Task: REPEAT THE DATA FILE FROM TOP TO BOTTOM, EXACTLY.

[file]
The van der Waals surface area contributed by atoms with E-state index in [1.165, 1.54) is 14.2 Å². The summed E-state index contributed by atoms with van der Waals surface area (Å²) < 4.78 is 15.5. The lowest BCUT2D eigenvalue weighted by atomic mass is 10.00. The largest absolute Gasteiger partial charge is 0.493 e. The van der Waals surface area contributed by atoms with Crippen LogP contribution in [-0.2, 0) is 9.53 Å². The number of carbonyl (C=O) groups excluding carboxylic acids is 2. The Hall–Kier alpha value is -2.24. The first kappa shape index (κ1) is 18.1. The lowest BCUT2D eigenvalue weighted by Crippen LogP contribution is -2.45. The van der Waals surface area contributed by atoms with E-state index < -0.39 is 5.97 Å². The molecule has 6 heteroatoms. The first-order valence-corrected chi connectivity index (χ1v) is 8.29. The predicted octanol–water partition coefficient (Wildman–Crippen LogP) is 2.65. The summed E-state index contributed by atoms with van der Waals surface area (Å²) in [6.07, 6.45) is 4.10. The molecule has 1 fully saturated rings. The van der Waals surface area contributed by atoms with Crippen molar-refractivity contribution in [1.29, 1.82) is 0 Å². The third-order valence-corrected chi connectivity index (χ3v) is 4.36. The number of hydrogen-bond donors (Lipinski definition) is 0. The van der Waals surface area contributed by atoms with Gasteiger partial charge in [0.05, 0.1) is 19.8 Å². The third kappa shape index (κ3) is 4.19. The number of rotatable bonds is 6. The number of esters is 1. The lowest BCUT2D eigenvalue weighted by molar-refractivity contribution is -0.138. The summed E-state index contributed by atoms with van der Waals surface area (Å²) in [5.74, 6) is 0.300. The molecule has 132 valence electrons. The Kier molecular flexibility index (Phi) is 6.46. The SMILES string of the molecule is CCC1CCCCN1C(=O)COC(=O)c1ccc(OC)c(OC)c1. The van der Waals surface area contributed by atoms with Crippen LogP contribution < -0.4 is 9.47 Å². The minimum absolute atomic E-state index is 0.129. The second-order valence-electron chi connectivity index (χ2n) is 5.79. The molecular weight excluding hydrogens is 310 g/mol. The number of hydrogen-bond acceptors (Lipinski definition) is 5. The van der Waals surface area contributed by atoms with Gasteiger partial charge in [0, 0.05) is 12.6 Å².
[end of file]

The van der Waals surface area contributed by atoms with E-state index in [1.165, 1.54) is 14.2 Å². The summed E-state index contributed by atoms with van der Waals surface area (Å²) < 4.78 is 15.5. The lowest BCUT2D eigenvalue weighted by atomic mass is 10.00. The largest absolute Gasteiger partial charge is 0.493 e. The van der Waals surface area contributed by atoms with Crippen LogP contribution in [-0.2, 0) is 9.53 Å². The number of carbonyl (C=O) groups excluding carboxylic acids is 2. The Hall–Kier alpha value is -2.24. The first kappa shape index (κ1) is 18.1. The lowest BCUT2D eigenvalue weighted by Crippen LogP contribution is -2.45. The van der Waals surface area contributed by atoms with E-state index < -0.39 is 5.97 Å². The molecule has 6 heteroatoms. The first-order valence-corrected chi connectivity index (χ1v) is 8.29. The predicted octanol–water partition coefficient (Wildman–Crippen LogP) is 2.65. The summed E-state index contributed by atoms with van der Waals surface area (Å²) in [6.07, 6.45) is 4.10. The molecule has 1 fully saturated rings. The van der Waals surface area contributed by atoms with Crippen molar-refractivity contribution in [1.29, 1.82) is 0 Å². The third-order valence-corrected chi connectivity index (χ3v) is 4.36. The number of hydrogen-bond donors (Lipinski definition) is 0. The van der Waals surface area contributed by atoms with Gasteiger partial charge in [0.05, 0.1) is 19.8 Å². The third kappa shape index (κ3) is 4.19. The number of rotatable bonds is 6. The number of esters is 1. The lowest BCUT2D eigenvalue weighted by molar-refractivity contribution is -0.138. The summed E-state index contributed by atoms with van der Waals surface area (Å²) in [5.74, 6) is 0.300. The molecule has 132 valence electrons. The Kier molecular flexibility index (Phi) is 6.46. The SMILES string of the molecule is CCC1CCCCN1C(=O)COC(=O)c1ccc(OC)c(OC)c1. The van der Waals surface area contributed by atoms with Crippen LogP contribution < -0.4 is 9.47 Å². The minimum absolute atomic E-state index is 0.129. The second-order valence-electron chi connectivity index (χ2n) is 5.79. The molecular weight excluding hydrogens is 310 g/mol. The number of hydrogen-bond acceptors (Lipinski definition) is 5. The van der Waals surface area contributed by atoms with Gasteiger partial charge in [0, 0.05) is 12.6 Å².